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Last week, regulators released proposed rules that, if adopted, would provide healthcare stakeholders with much needed regulatory relief as the industry moves toward a value-based payment system.

On October 9, 2019, the Centers for Medicare and Medicaid Services (CMS) released proposed updates to the Physician Self-Referral Law, also known as the Stark Law. On the same day, the Office of Inspector General (OIG) of the Department of Health and Human Services (HHS) announced proposed changes to the Federal Anti-Kickback Statute and the Civil Monetary Penalty Law (CMP). The Stark Law prohibits a physician from referring patients for certain designated health services (DHS) to an entity in which that physician (or the physician’s family member) maintains a financial interest, unless an exception applies. The AKS is a criminal law that prohibits the payment of remuneration to induce or reward referrals or other business payable by a federal healthcare program. The CMP authorizes civil monetary penalties for certain fraud and abuse violations, including the provision of free or discounted items or services that may influence Medicare or Medicaid beneficiaries to receive services from a particular provider.

When these laws were first enacted decades ago, they were meant to eliminate conflicts of interest related to physician referrals and to protect against overutilization of healthcare services payable by federal healthcare programs. At that time, providers were economically incentivized to provide additional care as they were primarily compensated on a fee-for-service basis. But, as the industry has shifted from volume-based, fee-for-service reimbursement models toward value-based care, providers are increasingly incentivized to improve outcomes while minimizing cost.

This shift is happening rapidly, and regulations have not kept pace with the push toward value over volume. These new rules come as part of what HHS describes as a “regulatory sprint” to catch up to the changing payment systems and “support value-based and coordinated care.” Through this sprint, CMS and the OIG are loosening restrictions and providing regulatory relief to healthcare providers to open avenues for healthcare providers and payers to coordinate patient care and remove barriers to innovation.

Sweeping Changes

The two proposed rules address a wide variety of potential changes. Significantly, there are new Stark Law exceptions and Anti-Kickback Statute safe harbors that would allow healthcare providers and payers to design and enter into value-based arrangements without fear of running afoul of the fraud and abuse laws. CMS has proposed new exceptions to the Stark Law for value-based care arrangements that meet certain requirements, depending on whether the parties to the arrangement bear full financial risk, significant downside risk, or a lesser degree of risk. Likewise, the OIG has proposed three new safe harbors to the AKS to protect certain remuneration exchanged among the parties to a value-based arrangement.

CMS and the OIG have also proposed a new exception and safe harbor to protect arrangements involving the donation of certain cybersecurity technology and related services to an individual physician or physician practice. From a CMP perspective, the OIG has proposed an exception that would allow renal dialysis centers to provide telehealth services to a patient receiving home dialysis without risk of penalty, which could help pave the way for continued adoption of telemedicine in this area of the industry.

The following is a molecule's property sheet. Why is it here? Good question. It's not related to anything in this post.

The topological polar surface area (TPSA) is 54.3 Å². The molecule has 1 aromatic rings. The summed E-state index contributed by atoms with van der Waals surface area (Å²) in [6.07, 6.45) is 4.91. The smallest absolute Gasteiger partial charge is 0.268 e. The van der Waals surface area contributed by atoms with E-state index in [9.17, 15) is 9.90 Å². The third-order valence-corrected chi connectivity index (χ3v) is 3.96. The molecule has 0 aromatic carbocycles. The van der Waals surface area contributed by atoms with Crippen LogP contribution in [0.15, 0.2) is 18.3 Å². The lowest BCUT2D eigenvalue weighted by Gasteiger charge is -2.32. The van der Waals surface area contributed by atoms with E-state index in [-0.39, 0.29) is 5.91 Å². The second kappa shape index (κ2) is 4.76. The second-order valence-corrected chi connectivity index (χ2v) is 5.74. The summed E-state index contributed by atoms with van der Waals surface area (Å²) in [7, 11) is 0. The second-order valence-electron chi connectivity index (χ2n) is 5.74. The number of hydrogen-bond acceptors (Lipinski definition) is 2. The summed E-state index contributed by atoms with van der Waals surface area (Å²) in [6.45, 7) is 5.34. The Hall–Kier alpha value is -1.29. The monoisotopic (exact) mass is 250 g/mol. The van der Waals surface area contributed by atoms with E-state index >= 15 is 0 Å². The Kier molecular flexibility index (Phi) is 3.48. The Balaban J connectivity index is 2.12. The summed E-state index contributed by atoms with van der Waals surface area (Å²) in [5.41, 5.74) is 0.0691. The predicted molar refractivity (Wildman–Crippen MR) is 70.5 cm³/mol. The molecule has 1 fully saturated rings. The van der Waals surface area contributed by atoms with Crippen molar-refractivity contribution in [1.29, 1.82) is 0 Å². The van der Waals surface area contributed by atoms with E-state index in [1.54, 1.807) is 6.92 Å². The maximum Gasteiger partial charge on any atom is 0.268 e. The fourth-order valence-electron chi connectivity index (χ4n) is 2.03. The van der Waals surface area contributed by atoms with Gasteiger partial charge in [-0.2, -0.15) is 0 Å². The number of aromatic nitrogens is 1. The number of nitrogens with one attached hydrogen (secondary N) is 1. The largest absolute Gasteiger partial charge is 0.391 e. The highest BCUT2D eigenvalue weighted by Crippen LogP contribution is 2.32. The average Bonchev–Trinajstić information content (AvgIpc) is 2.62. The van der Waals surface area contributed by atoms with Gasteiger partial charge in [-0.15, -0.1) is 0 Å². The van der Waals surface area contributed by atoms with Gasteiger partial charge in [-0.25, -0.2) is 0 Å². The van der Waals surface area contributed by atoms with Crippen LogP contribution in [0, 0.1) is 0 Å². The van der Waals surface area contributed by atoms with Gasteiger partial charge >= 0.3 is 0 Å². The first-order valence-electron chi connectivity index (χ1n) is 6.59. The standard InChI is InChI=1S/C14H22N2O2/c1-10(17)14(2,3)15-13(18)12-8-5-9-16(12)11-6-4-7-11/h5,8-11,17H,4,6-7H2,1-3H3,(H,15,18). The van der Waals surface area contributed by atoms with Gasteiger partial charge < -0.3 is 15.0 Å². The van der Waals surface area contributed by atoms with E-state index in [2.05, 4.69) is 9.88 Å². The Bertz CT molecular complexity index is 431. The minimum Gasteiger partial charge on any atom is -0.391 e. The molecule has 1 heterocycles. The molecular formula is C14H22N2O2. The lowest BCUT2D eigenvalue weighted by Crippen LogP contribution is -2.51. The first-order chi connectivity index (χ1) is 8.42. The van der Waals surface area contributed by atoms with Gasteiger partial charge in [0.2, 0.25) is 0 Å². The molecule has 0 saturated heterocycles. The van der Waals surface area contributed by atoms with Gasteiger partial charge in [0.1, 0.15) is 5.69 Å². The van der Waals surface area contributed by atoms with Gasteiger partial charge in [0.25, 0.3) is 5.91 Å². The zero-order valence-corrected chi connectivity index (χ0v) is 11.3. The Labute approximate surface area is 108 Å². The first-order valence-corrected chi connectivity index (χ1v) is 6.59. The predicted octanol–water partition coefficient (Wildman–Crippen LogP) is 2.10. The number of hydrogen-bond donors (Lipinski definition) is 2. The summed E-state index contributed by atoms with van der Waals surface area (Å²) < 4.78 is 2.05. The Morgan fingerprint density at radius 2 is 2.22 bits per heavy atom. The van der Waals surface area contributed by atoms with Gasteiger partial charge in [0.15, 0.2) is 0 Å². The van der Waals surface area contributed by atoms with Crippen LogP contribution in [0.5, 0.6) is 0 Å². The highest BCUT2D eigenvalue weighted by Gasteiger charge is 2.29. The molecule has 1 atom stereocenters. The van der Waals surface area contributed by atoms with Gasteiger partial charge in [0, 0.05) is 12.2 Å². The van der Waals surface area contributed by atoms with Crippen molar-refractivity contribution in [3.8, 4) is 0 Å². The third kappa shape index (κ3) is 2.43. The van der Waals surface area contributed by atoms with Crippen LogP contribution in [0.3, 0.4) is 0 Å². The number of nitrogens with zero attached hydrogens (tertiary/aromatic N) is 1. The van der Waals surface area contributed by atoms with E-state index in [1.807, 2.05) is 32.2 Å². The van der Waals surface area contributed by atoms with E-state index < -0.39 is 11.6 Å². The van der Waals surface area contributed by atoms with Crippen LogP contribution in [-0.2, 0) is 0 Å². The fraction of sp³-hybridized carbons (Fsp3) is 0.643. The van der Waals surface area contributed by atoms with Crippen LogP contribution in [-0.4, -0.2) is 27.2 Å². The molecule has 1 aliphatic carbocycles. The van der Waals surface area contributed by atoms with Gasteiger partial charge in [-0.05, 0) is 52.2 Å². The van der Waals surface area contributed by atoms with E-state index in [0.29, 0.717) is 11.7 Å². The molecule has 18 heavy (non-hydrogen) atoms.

Additionally, in response to the receipt of over 1,100 submissions to the CMS Voluntary Self-Referral Disclosure Protocol (SRDP), which allows providers to self-disclose actual or potential violations of the Stark Law, CMS has further loosened certain so-called “technical” Stark Law requirements. These include a new 90-day allowance for satisfying the writing requirement for a particular exception (in addition to the existing 90-day allowance for satisfying the signature requirement for a particular exception) and an exception for limited remuneration ($3,500) paid to a physician during a calendar year. CMS is also proposing a series of definitional and conceptual revisions to clarify concepts such as fair market value, commercial reasonableness, volume/value requirements, and the definition of “group practice” (here, more restrictively clarifying that group practices may not distribute DHS profits on a service-by-service basis to a DHS-specific subset or “pod” of physicians).

The OIG is also loosening restrictions regarding waivers of fraud and abuse laws in connection with CMS-sponsored models. Currently, the OIG issues waivers of such laws in connection with certain innovative payment programs like the Medicare Shared Savings Program. The new proposed rule would create a new safe harbor for certain CMS-sponsored programs, eliminating the need for a “patchwork” of fraud and abuse waivers.

A Win for the Industry

The proposed rules demonstrate that regulators are listening to industry stakeholders and are committed to amending laws to keep up with advances in payment models and technological innovations. If finalized, these rule changes would signal that CMS and the OIG recognize that the payment landscape supporting the healthcare industry is changing rapidly and must be governed by more flexible regulation to facilitate partnerships and programs that help drive more efficient delivery of quality healthcare.  

The proposed rules are currently scheduled for publication in the Federal Register on October 17, 2019. CMS and the OIG are accepting comments on the proposed changes until December 31, 2019. Please contact us with any questions regarding the proposed rules, and if you would like assistance preparing comments for CMS or the OIG.